In the future I will test the lens with the TC-17, for a 510mm f/6.3, it may well be another option, especially for birds in well lit open areas such as wetlands.

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Photo courtesy of Katya Barrantes.

You can visit my website at www.willyalfaro.com for more about tropical birds and photography.

If you have an interesting idea for a guest post, you can contact me here.
The Nikon AF-S Nikkor 300mm f/4E PF ED VR lens is finally in stock in the US.

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  • Aldo

    Nice photos.

  • Ryan

    Would love to get this lens setup my D750.

    • Tolas

      I have the D750 + 300 f4 PF + TC14EIII and it does perform really well! With decent light AF works fine even with the TC14.

      • Ryan

        Nice one! 😉 still contemplating this setup or the 200-500. Both have their benefits!

        • Tolas

          I was having the same struggle initially between this setup and the 200-500. I tested the 200-500 at a local Nikon shop and in the end I just found the lense too big and heavy. I guest it depends if you need a zoom or not… but the 300 f4 is so light for what it is, I love it (but it’s more expensive…) !

          • Ryan

            I’m yet to hold the 200-500 but I’ve seen how large it is and how small the 300 is and it’s tempting. Not sure if I’d like to log around my D750 + 70-200 VRII plus my D810 + 200-500 on my back! Thanks for the advice 😉

      • Photobug

        Tolas, it’s awesome on my D750. Have not tried it yet with the TC1.4EIII or my D7100.

  • AnotherView

    These photos look very soft to me. Just say’in…

    • Patrick O’Connor

      Really? Did you click on them to get the large view? Maybe the difference is between viewers!? The birds and scenery are beautiful (dreamlike) so what I think is appropriate sharpness (for this subject) may be soft for you.

    • mikeswitz

      Really, I would love to see what you consider sharp. I can see why you call yourself AnotherView.

    • Photobug

      Really. Did you click on the images for the larger view. I thought the pictures were sharp. Just saying….

    • tjholowaychuk

      Agreed. It’s really not a sharp lens, I bought it for the size, but the 70-200 for example is much sharper.

  • Very nice!

  • Photobug

    Nice review and excellent pictures.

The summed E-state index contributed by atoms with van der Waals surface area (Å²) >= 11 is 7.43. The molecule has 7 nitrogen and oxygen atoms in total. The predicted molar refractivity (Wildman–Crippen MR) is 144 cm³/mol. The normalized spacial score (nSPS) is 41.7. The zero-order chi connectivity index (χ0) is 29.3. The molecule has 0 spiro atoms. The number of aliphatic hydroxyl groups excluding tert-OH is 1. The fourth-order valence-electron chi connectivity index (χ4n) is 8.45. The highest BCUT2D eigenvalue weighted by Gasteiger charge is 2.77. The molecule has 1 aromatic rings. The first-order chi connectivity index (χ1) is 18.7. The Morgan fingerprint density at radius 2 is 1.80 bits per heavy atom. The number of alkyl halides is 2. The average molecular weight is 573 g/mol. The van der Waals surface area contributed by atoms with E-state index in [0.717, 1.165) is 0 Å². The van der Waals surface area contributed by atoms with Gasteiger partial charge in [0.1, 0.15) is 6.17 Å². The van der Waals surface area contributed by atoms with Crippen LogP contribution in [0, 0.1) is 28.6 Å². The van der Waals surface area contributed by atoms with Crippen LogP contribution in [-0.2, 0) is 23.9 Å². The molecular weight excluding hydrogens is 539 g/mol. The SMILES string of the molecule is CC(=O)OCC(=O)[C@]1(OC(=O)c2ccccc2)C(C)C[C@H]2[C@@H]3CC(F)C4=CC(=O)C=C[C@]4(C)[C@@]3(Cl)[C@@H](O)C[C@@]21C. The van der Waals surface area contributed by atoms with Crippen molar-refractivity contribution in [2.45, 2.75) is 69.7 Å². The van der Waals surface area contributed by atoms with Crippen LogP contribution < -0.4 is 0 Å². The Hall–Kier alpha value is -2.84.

• Plug

    I’m just back from a trip to Ethiopia using the same combination and with similar conclusions. The low bulk at 3500m in thick afro-montane forest is hugely helpful. Nicely sharp provided you concentrate on your settings and technique. The TC14E III does slow autofocus slightly. Out of the forest, for large BIF such as eagles, the non TC set-up is very manoeuvrable and useful.

  • Galeazzo Ciano

    The pics are mostly on the soft side. But we don’t know how much they were croped. So any discussion of “sharp” or “soft” has no objective basis on which to judge.

    I returned the 300pf that I got in May. The photos I got were unacceptably soft- just awful.

    I’ve used the 300/4 AFS for several years with results much better than the 300pf. The 300pf copy that I got was just bad. I’ll give the lens another try.

    • russ

      I agree that many of the images are soft, certainly compared to what I get out of a 500mm f/4 and D7200. But this may be due to the photographer’s use of a TC, the D7200 crop mode, and, additional cropping as well. None of those methods of getting more bird in the frame is a free lunch, and I would expect the use of all three at the same time to introduce serious image degradation. http://www.flickr.com/photos/russ-w/

  • tjholowaychuk

    I didn’t find it overly sharp, certainly not among modern lenses – though not terrible of course.

  • koenshaku

    Beautiful images on your flickr my friend I need to rub my pennies together to get this lens now.. -_-

  • Willy Alfaro

    Hi everyone, thanks for all your comments.
    Just for the sake of the discussion of sharpness, I am uploading a 100% crop (simple printsreen) of the hummingbird photo, which was taken with equivalent focal distance of 840mm (1.3x crop of D7200)

    Consider this facts:

    1.- the bird is only 4 inches, photographed at approx 4 meters

    2.- ISO 4000
    3.- You can see the feathers of the eye of the hummingbirds and the ones that are growing around.

    … It is hard for me to think this is a soft lens. I do respect the comments, it is all an appreciation of the soft side and certainly I don’t mean to compare this lens to a 500 f/4.
    Thanks!

  • Bengt Nyman

    The comments below appears to agree with the only available comparative test data (by LenScore) suggesting that the resolving power of the new Nikon AF-S Nikkor 300mm f/4 E PF ED VR lens is approximately 80% of that of the older Nikon 300mm f/4 D AF-S.

  • Tom Moffatt

    THIS blogpost was the one I was waiting for on the 300 pf. I believe this is the best lens today for birders on the go. I expect to see other sensational images with the lens coming out of Ecuador especially. In addition, it is ideal for coastal Antarctic use – shooting from a zodiac, or incredible closeups of penguins, albatrosses, etc. both on the ground and on the wing.